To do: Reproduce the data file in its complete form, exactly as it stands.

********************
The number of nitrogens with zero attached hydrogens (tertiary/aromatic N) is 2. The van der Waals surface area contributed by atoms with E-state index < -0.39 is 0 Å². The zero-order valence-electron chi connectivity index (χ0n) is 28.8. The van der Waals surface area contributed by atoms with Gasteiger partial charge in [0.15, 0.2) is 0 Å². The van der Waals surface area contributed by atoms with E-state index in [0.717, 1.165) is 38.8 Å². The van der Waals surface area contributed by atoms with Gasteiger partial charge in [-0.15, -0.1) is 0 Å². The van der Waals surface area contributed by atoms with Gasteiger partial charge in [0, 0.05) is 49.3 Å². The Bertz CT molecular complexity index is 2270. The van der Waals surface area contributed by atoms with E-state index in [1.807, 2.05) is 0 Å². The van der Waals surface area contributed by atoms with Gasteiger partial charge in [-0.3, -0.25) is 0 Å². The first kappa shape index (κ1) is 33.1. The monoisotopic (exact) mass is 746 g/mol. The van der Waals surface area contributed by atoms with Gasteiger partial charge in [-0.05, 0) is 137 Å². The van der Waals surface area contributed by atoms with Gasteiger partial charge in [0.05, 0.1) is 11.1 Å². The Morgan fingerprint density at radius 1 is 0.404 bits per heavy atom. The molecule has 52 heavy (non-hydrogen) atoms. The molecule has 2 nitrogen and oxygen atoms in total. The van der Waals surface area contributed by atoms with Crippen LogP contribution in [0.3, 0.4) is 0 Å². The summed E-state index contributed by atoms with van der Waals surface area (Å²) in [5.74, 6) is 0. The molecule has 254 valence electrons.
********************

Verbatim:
The number of nitrogens with zero attached hydrogens (tertiary/aromatic N) is 2. The van der Waals surface area contributed by atoms with E-state index < -0.39 is 0 Å². The zero-order valence-electron chi connectivity index (χ0n) is 28.8. The van der Waals surface area contributed by atoms with Gasteiger partial charge in [0.15, 0.2) is 0 Å². The van der Waals surface area contributed by atoms with E-state index in [0.717, 1.165) is 38.8 Å². The van der Waals surface area contributed by atoms with Gasteiger partial charge in [-0.15, -0.1) is 0 Å². The van der Waals surface area contributed by atoms with Gasteiger partial charge in [0, 0.05) is 49.3 Å². The Bertz CT molecular complexity index is 2270. The van der Waals surface area contributed by atoms with E-state index in [1.807, 2.05) is 0 Å². The van der Waals surface area contributed by atoms with Gasteiger partial charge in [-0.3, -0.25) is 0 Å². The first kappa shape index (κ1) is 33.1. The monoisotopic (exact) mass is 746 g/mol. The van der Waals surface area contributed by atoms with Gasteiger partial charge in [-0.05, 0) is 137 Å². The van der Waals surface area contributed by atoms with Gasteiger partial charge in [0.05, 0.1) is 11.1 Å². The Morgan fingerprint density at radius 1 is 0.404 bits per heavy atom. The molecule has 52 heavy (non-hydrogen) atoms. The molecule has 2 nitrogen and oxygen atoms in total. The van der Waals surface area contributed by atoms with Crippen LogP contribution in [0.3, 0.4) is 0 Å². The summed E-state index contributed by atoms with van der Waals surface area (Å²) in [5.74, 6) is 0. The molecule has 254 valence electrons.